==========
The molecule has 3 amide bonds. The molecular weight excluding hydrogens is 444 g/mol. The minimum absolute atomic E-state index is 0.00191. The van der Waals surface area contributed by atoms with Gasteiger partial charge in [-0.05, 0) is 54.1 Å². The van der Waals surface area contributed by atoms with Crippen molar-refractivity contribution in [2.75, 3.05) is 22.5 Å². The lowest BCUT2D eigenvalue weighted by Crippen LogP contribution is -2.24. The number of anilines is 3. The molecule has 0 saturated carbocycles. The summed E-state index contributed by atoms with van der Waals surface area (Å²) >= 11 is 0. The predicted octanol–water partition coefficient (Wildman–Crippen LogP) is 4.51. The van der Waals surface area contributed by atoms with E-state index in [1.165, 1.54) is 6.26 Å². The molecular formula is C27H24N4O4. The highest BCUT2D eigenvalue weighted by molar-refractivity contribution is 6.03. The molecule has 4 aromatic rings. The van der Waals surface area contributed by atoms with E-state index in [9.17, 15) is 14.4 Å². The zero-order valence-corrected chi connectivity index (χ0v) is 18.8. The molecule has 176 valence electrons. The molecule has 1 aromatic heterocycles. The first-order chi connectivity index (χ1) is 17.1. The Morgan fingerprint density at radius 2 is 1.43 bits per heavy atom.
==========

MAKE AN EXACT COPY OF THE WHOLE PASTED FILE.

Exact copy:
The molecule has 3 amide bonds. The molecular weight excluding hydrogens is 444 g/mol. The minimum absolute atomic E-state index is 0.00191. The van der Waals surface area contributed by atoms with Gasteiger partial charge in [-0.05, 0) is 54.1 Å². The van der Waals surface area contributed by atoms with Crippen molar-refractivity contribution in [2.75, 3.05) is 22.5 Å². The lowest BCUT2D eigenvalue weighted by Crippen LogP contribution is -2.24. The number of anilines is 3. The molecule has 0 saturated carbocycles. The summed E-state index contributed by atoms with van der Waals surface area (Å²) >= 11 is 0. The predicted octanol–water partition coefficient (Wildman–Crippen LogP) is 4.51. The van der Waals surface area contributed by atoms with E-state index in [1.165, 1.54) is 6.26 Å². The molecular formula is C27H24N4O4. The highest BCUT2D eigenvalue weighted by molar-refractivity contribution is 6.03. The molecule has 4 aromatic rings. The van der Waals surface area contributed by atoms with E-state index in [9.17, 15) is 14.4 Å². The zero-order valence-corrected chi connectivity index (χ0v) is 18.8. The molecule has 176 valence electrons. The molecule has 1 aromatic heterocycles. The first-order chi connectivity index (χ1) is 17.1. The Morgan fingerprint density at radius 2 is 1.43 bits per heavy atom.